be described by the Newton-Cartan geometry. We will also review the evolution equations
of the holographic screens, that were studied in [18], in the current section.
Let hi be the vector tangent to the screen, but normal to the leaves. This means that
we can write it as a linear combination [11, 12]
eiahi = ha = la + ka :
Since the signature of the screen is not xed, we can not normalize the vector ha by xing
This implies that the normal vector can be written as
Assuming some mild generic conditions, an area law for the holographic screens was
proven in [11, 12]. An important ingredient in the proof of this area law in [12] was the
na =
proof of the fact that
in eq. (2.6) does not vanish. In particular, it was shown that
< 0 for future holographic screens, while
> 0 for past screens. This important result,
together with eq. (2.1) and eq. (2.6), immediately yields the area law: \the area of the
leaves always increases as we move along the screen". That is,
(h) =
this result plays a signi cant role in the consistency of our proposal to describe the intrinsic
geometry of the screen using Newton-Cartan geometry.
Another important theorem proven in [12] guarantees the uniqueness of the foliation
of a holographic screen into leaves. In particular, it was shown that if we take a screen and
choose a di erent foliation into codimension-2 closed surfaces, these surfaces will not have
vanishing null expansion. This implies that the foliation into leaves is important for the
de ning property of the holographic screens, as was also emphasized in [20]. Without this
foliation, (k) = 0 condition is not well-de ned.
Imposing Einstein equations on the spacetime puts constraints on the extrinsic
geometry of a codimesion-1 hypersurface,
For hypersurfaces with
xed signature, Gauss-Codazzi equations (see for e.g. [22]) can be
used to write these constraint equations as
Gabnaeib = 8 Tabnaeib :
ij Kb ) = Tabn^aeib ;
where Dbj is the covariant derivative compatible with the metric ij in eq. (2.5), and Kbij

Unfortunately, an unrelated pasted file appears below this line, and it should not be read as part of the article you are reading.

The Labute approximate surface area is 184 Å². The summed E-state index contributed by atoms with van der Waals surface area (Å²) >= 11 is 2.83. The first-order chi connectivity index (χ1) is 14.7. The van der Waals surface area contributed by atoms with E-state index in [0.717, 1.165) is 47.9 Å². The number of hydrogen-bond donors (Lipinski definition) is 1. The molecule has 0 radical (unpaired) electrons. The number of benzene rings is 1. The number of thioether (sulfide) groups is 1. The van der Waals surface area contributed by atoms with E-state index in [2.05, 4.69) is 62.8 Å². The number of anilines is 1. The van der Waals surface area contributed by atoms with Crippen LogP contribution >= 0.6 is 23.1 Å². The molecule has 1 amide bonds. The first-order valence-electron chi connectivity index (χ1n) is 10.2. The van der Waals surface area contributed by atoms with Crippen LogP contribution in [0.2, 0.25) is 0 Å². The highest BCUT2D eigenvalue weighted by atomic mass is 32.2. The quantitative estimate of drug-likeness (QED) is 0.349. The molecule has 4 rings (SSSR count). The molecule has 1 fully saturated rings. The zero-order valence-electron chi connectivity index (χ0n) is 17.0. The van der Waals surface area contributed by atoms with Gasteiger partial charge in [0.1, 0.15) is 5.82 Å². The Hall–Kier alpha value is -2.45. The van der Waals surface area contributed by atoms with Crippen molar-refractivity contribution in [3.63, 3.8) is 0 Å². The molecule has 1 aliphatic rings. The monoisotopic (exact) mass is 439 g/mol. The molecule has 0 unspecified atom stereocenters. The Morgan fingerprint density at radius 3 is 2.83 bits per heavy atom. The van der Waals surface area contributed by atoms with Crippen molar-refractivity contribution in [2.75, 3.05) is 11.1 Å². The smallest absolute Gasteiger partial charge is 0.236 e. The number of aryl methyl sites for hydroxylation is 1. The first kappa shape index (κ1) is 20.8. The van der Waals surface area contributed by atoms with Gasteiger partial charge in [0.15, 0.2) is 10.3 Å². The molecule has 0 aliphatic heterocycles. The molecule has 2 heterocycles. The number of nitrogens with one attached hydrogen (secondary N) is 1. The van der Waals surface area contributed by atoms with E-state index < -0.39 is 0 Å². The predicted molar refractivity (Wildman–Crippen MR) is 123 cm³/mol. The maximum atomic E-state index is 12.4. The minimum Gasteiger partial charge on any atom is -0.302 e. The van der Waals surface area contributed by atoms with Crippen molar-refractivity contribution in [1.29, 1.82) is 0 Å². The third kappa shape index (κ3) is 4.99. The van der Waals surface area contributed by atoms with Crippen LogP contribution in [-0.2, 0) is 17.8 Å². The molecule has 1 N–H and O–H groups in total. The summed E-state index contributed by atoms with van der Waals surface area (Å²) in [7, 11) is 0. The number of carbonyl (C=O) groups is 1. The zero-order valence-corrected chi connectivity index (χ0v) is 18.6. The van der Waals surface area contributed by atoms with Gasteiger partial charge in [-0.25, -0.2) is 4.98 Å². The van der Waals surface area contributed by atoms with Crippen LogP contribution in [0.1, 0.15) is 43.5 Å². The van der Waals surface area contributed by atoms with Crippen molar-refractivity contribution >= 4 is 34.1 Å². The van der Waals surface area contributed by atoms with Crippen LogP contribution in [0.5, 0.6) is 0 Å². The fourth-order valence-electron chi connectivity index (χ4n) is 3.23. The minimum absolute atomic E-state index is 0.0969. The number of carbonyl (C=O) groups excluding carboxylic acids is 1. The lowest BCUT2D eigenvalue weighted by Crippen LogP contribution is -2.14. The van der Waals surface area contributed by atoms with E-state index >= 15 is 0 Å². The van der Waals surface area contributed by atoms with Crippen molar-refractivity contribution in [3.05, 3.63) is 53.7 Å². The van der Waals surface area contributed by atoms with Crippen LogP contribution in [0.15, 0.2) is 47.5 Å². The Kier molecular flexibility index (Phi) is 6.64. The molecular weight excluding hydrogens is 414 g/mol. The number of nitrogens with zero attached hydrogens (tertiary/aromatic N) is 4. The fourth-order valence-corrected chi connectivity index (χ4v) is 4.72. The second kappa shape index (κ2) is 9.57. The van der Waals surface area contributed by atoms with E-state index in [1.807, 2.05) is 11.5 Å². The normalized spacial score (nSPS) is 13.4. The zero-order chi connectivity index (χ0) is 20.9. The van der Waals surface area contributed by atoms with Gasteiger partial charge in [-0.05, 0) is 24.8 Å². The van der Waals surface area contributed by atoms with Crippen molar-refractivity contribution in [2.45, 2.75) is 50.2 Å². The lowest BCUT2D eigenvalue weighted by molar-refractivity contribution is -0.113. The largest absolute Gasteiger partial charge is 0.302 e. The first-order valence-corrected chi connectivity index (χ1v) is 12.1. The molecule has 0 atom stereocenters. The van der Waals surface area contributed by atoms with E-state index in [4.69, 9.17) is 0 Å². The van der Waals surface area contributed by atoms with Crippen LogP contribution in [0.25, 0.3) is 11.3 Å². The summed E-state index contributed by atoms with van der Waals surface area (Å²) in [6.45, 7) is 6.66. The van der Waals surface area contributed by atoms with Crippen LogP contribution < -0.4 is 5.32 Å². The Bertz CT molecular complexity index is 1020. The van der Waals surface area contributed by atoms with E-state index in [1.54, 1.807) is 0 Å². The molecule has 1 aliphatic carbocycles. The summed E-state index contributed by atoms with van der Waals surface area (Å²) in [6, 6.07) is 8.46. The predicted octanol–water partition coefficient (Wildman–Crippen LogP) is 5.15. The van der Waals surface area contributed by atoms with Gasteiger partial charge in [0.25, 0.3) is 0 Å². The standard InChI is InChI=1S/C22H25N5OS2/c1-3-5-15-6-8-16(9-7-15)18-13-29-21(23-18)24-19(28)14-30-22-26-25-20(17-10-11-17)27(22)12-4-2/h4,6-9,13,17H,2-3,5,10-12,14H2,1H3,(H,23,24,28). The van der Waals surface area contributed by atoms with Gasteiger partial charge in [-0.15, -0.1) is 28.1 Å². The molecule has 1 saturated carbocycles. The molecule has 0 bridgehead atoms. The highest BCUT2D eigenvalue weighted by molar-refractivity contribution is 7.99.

is the extrinsic curvature of the hypersurface.
However, eq. (2.10) is not well-de ned
for the holographic screens as both the covariant derivative compatible with ij and the
extrinsic curvature tensor are de ned using the inverse induced metric, ij . To resolve this
problem, it was suggested in [18] to use the foliation structure of the screen, and to use
the geometric quantities de ned using the (Riemannian) metric on the leaves, such as the
extrinsic curvature of the leaves
BA(hB) = eaAeaBBa(hb) ;
BA(nB) = eaAeaBBa(nb) ;
Ba(hb) =
Ba(nb) =
The extrinsic geometry of the screen is not completely
xed by that of the leaves,
as BA(nB) has only three components while there are six components of Kbij . The rest of
the information of the extrinsic geometry of the screen is given in terms of the normal
which can be decomposed into a scalar and a one-form on the leaf,
~ = hi!i =
A = eiA!i =
In terms of these geometric quantities, and using the foliation structure of the screen,
eq. (2.9) can be decomposed in 2 + 1 `evolution' equations of the holographic screens [18]
(also see [23{25] for similar equations for dynamical or trapping horizons [26{29])
A = 8 Tabnbha ;
= 8 TabnbeaA ;
where DeA is the covariant derivative compatible with q~AB, and bA
These evolution equations are invariant under di eomorphism on the screen that
preserve the foliation structure of the screen. These di eomorphism include the di
eomorphism on the leaves, plus the reparameterization of the foliation parameter [18]. In
section 4.1, we will use the Newton-Cartan structure on the screen to write these equations
in a covariant form, that is in a form which is invariant under the full di eomorphism on
Newton-Cartan geometry
The Newton-Cartan geometry is an example of a non-relativistic geometry, originally
developed by Cartan as the geometric formulation of Newtonian gravity [30, 31]. This has
gained popularity in the recent years owing to its many applications. For instance, it has
been used to write the e ective eld theory and to study the covariant Ward identities of
the quantum Hall e ect in [32, 33]. It has also been used to couple non-relativistic eld
theories with the background spacetime in [34{38], and to present the covariant
formaulation of non-relativistic hydrodynamics in [37, 39, 40]. It was shown in [41] that making
the Newton-Cartan geometry dynamical gives rise to Horava-Lifshitz gravity [42], and it
has been used to study Lifshitz holography in [36, 43{45].
M = R
In this section, we present a review of the Newton-Cartan (NC) geometry. There
are di erent conventions used in the literature when describing NC geometry. We will be
using the conventions used in [32]. Consider a 2 + 1-dimensional manifold M such that
are 2-dimensional Riemannian manifolds (generalization to higher
dimensions is trivial). The NC structure on M
means that there is a one-form
^ d = 0 ;
a degenerate inverse metric hij such that
and a vector eld vi such that
The condition in eq. (3.1) implies that
is hypersurface orthogonal. The volume element
on M is given by
where e is the volume element on .
Note that we are not provided with a metric on M. This means that the connection,
and hence covariant derivative, on M can not be de ned using the standard formulae from